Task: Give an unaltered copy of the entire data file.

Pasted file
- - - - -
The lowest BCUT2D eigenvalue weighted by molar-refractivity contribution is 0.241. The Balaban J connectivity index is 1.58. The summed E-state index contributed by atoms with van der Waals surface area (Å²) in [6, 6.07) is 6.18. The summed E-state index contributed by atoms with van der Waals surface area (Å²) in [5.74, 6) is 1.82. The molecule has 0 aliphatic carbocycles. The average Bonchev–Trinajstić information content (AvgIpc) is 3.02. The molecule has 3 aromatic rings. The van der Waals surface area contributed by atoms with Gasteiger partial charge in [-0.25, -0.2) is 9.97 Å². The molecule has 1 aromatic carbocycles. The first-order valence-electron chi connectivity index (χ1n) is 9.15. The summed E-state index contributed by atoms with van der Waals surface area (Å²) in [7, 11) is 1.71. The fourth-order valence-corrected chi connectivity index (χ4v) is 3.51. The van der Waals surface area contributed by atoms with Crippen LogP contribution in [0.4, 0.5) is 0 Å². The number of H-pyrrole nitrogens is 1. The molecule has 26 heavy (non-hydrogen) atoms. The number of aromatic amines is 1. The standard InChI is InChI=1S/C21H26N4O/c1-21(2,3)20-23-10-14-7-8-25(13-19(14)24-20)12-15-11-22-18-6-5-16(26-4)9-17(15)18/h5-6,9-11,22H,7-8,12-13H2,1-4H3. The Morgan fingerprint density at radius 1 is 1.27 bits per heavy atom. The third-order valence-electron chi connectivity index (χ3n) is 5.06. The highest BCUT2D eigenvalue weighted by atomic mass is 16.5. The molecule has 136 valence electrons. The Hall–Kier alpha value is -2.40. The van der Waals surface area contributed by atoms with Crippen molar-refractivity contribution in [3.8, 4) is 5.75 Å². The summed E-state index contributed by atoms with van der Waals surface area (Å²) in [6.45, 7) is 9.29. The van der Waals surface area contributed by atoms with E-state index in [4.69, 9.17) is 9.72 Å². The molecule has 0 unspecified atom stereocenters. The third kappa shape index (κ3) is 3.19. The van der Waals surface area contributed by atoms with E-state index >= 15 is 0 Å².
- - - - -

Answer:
The lowest BCUT2D eigenvalue weighted by molar-refractivity contribution is 0.241. The Balaban J connectivity index is 1.58. The summed E-state index contributed by atoms with van der Waals surface area (Å²) in [6, 6.07) is 6.18. The summed E-state index contributed by atoms with van der Waals surface area (Å²) in [5.74, 6) is 1.82. The molecule has 0 aliphatic carbocycles. The average Bonchev–Trinajstić information content (AvgIpc) is 3.02. The molecule has 3 aromatic rings. The van der Waals surface area contributed by atoms with Gasteiger partial charge in [-0.25, -0.2) is 9.97 Å². The molecule has 1 aromatic carbocycles. The first-order valence-electron chi connectivity index (χ1n) is 9.15. The summed E-state index contributed by atoms with van der Waals surface area (Å²) in [7, 11) is 1.71. The fourth-order valence-corrected chi connectivity index (χ4v) is 3.51. The van der Waals surface area contributed by atoms with Crippen LogP contribution in [0.4, 0.5) is 0 Å². The number of H-pyrrole nitrogens is 1. The molecule has 26 heavy (non-hydrogen) atoms. The number of aromatic amines is 1. The standard InChI is InChI=1S/C21H26N4O/c1-21(2,3)20-23-10-14-7-8-25(13-19(14)24-20)12-15-11-22-18-6-5-16(26-4)9-17(15)18/h5-6,9-11,22H,7-8,12-13H2,1-4H3. The Morgan fingerprint density at radius 1 is 1.27 bits per heavy atom. The third-order valence-electron chi connectivity index (χ3n) is 5.06. The highest BCUT2D eigenvalue weighted by atomic mass is 16.5. The molecule has 136 valence electrons. The Hall–Kier alpha value is -2.40. The van der Waals surface area contributed by atoms with Crippen molar-refractivity contribution in [3.8, 4) is 5.75 Å². The summed E-state index contributed by atoms with van der Waals surface area (Å²) in [6.45, 7) is 9.29. The van der Waals surface area contributed by atoms with E-state index in [4.69, 9.17) is 9.72 Å². The molecule has 0 unspecified atom stereocenters. The third kappa shape index (κ3) is 3.19. The van der Waals surface area contributed by atoms with E-state index >= 15 is 0 Å².